Antec adds modular gaming PSUs

Power-supply purveyor Antec has expanded its lineup with a trio of modular gaming PSUs: the High Current Gamer M series. Antec calls these an "extension of the HCG PSU line issued in late 2010," but it points out that the new 400W, 520W, and 620W units feature hybrid modular cabling. (From what I can tell, the motherboard and CPU power leads are hard-wired, but other connectors are modular.)

The modular HCG units are fairly affordable, with prices of $89.95 for the 400W model, $99.95 for the 520W one, and $119.95 for the 620W flagship. All three have 80 Plus Bronze certification, maximum efficiency ratings of 87%, 135-mm double-ball-bearing fans, and quad 12V rails with "high load capabilities." Peak 12V output is rated as 360W, 480W, and 576W for the 400W, 520W, and 620W units, respectively. Antec also touts its "patented Circuitshield," which "includes voltage, current, power, under voltage, and short circuit protection which automatically shuts down the PSU to prevent further system damage." Last, but not least, is a five-year warranty applied to all three offerings.

It’s nice to see more big PSU vendors offering modular units like these. Modern cases have considerably better cable-routing features than their forebears, so making a build look spotless is surprisingly easy. There’s rarely a clean way to tuck away a big jumble of unused power cables, though.

Comments closed
    • flip-mode
    • 8 years ago

    There are better PSUs out there than these for the same money or maybe even less.

    And I’m not a fan of multi-rail PSUs. I’ve heard they *can* be designed in a way such that they don’t create problems with running out of juice on one of the rails – and maybe these are done that way – but definitely rather have the assurance of the single rail design.

    What’s the drawback to single rail designs?

      • eofpi
      • 8 years ago

      The drawback is that, if something shorts out, you can get all your 12V current going through wires and components that can’t handle that much current, potentially causing a fire. It’s a pretty small risk, though.

      With multiple rails, the rating on each rail is closer to what the wires are rated for, so overcurrent protection will kick in before the copper is naked and sparking.

    • Decelerate
    • 8 years ago

    I’m a Seasonic-only PSU guy (X-Series especially). Can I change my mind eventually? Yes, but till then…

    • kamikaziechameleon
    • 8 years ago

    amazing…only like 4 years late to the party.

    • Xenolith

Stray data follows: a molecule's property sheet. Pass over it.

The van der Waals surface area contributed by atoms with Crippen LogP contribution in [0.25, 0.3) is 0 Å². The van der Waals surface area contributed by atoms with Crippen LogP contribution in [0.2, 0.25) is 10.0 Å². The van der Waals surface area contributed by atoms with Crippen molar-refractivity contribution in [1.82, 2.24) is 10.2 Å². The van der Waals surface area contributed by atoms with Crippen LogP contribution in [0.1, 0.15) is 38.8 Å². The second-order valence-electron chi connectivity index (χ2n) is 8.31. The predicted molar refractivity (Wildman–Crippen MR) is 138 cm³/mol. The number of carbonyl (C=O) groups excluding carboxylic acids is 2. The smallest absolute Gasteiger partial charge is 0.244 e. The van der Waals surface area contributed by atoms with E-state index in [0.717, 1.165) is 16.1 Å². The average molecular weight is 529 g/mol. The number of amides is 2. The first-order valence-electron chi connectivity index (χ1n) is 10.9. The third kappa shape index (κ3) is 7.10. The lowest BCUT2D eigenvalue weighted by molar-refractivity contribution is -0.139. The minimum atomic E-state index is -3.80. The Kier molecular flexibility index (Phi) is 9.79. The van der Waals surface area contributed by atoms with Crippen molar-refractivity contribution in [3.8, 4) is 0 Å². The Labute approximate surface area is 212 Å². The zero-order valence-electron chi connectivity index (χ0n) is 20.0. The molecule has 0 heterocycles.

• 8 years ago

    When I saw the headline, I thought this was for supplemental PSUs just for video card arrays. Something like this – [url<]http://www.newegg.com/Product/Product.aspx?Item=N82E16817104019[/url<]

      • stupido
      • 8 years ago

      Actually I don’t really understand why they say “modular”? Just for the detachable cables?!

      In my dictionary modular would be something stack-able – you have one basic module for the CPU & peripherals, and depending on the GPU(s) you use, you should be able to stack extra power supplies to match your GPU needs…

      that would be a real modular design…

      I know, I know… cost, duplicating components, etc… but still…

    • Farting Bob
    • 8 years ago

    Brand new, supposedly high end and only 80plus bronze rated? Shame. Still i dont mind, i recently got hold of a 480w be quiet gold rated PSU for the same price as these. And it doesnt have bullshit marketing speak like “gamer” quality PSU on it. Which sure doesnt effect anything in the real world, it just bugs me.

      • Sargent Duck
      • 8 years ago

      Anything with “gamer” bugs me a lot too…espicially since I’ve stopped playing games but still consider myself an enthusiast

      • Jambe
      • 8 years ago

      Yeah, I play games, but I don’t want “gamer” branding on my hardware anymore than I want flame decals or lambo orange paint on it. Actually I would prefer the paint to “gamer” branding or decals.

        • Anomymous Gerbil
        • 8 years ago

        Mmm, Lambo…

    • I.S.T.
    • 8 years ago

    I want a modular PSU not for neatness concerns, but for the simple fact that trying to do any work on your PC with tons of unused cords in the way is a gigantic pain in the butt.

      • Deanjo
      • 8 years ago

      Buy more accessories and use them cords up! 😛

        • moose17145
        • 8 years ago

        lol this is exactly why I can less care if my PSU is modular… I have too many hard drives in my computer…

        I originally had a OCZ PowerStream 600W PSU, and when it died after a few years of non stop running, I sent in for a replacement unit since it was still under warranty, and was initially happy to death that OCZ sent me a comparable 600 Watt ModXtreme modular PSU. So…. after having to attach EVERY SINGLE cable to the PSU I ended up with just as big of a mess as I had before…

          • BobbinThreadbare
          • 8 years ago

          I have exactly one slot not used on mine. I would transfer my 1 TB drive to my server, but it’s an old computer that doesn’t have SATA ports.

      • eofpi
      • 8 years ago

      Zip ties are your friends.

    • sircharles32
    • 8 years ago

    Those prices are hovering awfully close to “Gold” territory……

      • Peldor
      • 8 years ago

      It’s not quite as bad as what’s listed here at the moment.

      Newegg has them (including the ~$10 shipping) at
      $80 400W
      $100 520W
      $110 620W

        • derFunkenstein
        • 8 years ago

        Yeah, it’s actually sort of competitive with, for example, $90 for a Corsair 550W modular (TX550M) or $110 for a 650W modular (TX650M). I’d probably go Corsair again myself, though.

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